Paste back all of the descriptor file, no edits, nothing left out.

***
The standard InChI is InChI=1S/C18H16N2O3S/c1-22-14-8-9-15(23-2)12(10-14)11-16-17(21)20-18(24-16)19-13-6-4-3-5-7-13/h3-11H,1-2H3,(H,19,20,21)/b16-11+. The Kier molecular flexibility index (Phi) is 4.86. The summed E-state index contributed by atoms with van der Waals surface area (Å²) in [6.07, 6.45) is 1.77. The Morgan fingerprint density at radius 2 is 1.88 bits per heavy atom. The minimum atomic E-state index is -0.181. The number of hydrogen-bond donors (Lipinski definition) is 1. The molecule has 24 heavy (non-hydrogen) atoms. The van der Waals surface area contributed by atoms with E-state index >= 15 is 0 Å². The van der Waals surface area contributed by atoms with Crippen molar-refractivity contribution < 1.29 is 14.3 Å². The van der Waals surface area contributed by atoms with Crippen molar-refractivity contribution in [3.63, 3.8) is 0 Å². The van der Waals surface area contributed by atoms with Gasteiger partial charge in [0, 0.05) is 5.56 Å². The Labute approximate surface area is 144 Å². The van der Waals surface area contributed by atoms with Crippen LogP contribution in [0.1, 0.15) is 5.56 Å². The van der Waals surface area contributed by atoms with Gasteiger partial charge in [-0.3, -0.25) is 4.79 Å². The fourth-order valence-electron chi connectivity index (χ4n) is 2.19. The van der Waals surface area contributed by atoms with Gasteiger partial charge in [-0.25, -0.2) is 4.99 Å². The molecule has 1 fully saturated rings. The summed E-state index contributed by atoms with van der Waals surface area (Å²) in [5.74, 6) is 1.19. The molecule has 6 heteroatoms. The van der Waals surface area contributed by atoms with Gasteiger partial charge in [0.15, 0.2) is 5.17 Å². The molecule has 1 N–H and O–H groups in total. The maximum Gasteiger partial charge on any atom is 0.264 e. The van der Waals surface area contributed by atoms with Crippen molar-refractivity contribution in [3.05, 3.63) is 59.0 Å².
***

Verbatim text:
The standard InChI is InChI=1S/C18H16N2O3S/c1-22-14-8-9-15(23-2)12(10-14)11-16-17(21)20-18(24-16)19-13-6-4-3-5-7-13/h3-11H,1-2H3,(H,19,20,21)/b16-11+. The Kier molecular flexibility index (Phi) is 4.86. The summed E-state index contributed by atoms with van der Waals surface area (Å²) in [6.07, 6.45) is 1.77. The Morgan fingerprint density at radius 2 is 1.88 bits per heavy atom. The minimum atomic E-state index is -0.181. The number of hydrogen-bond donors (Lipinski definition) is 1. The molecule has 24 heavy (non-hydrogen) atoms. The van der Waals surface area contributed by atoms with E-state index >= 15 is 0 Å². The van der Waals surface area contributed by atoms with Crippen molar-refractivity contribution < 1.29 is 14.3 Å². The van der Waals surface area contributed by atoms with Crippen molar-refractivity contribution in [3.63, 3.8) is 0 Å². The van der Waals surface area contributed by atoms with Gasteiger partial charge in [0, 0.05) is 5.56 Å². The Labute approximate surface area is 144 Å². The van der Waals surface area contributed by atoms with Crippen LogP contribution in [0.1, 0.15) is 5.56 Å². The van der Waals surface area contributed by atoms with Gasteiger partial charge in [-0.3, -0.25) is 4.79 Å². The fourth-order valence-electron chi connectivity index (χ4n) is 2.19. The van der Waals surface area contributed by atoms with Gasteiger partial charge in [-0.25, -0.2) is 4.99 Å². The molecule has 1 fully saturated rings. The summed E-state index contributed by atoms with van der Waals surface area (Å²) in [5.74, 6) is 1.19. The molecule has 6 heteroatoms. The van der Waals surface area contributed by atoms with Gasteiger partial charge in [0.15, 0.2) is 5.17 Å². The molecule has 1 N–H and O–H groups in total. The maximum Gasteiger partial charge on any atom is 0.264 e. The van der Waals surface area contributed by atoms with Crippen molar-refractivity contribution in [3.05, 3.63) is 59.0 Å².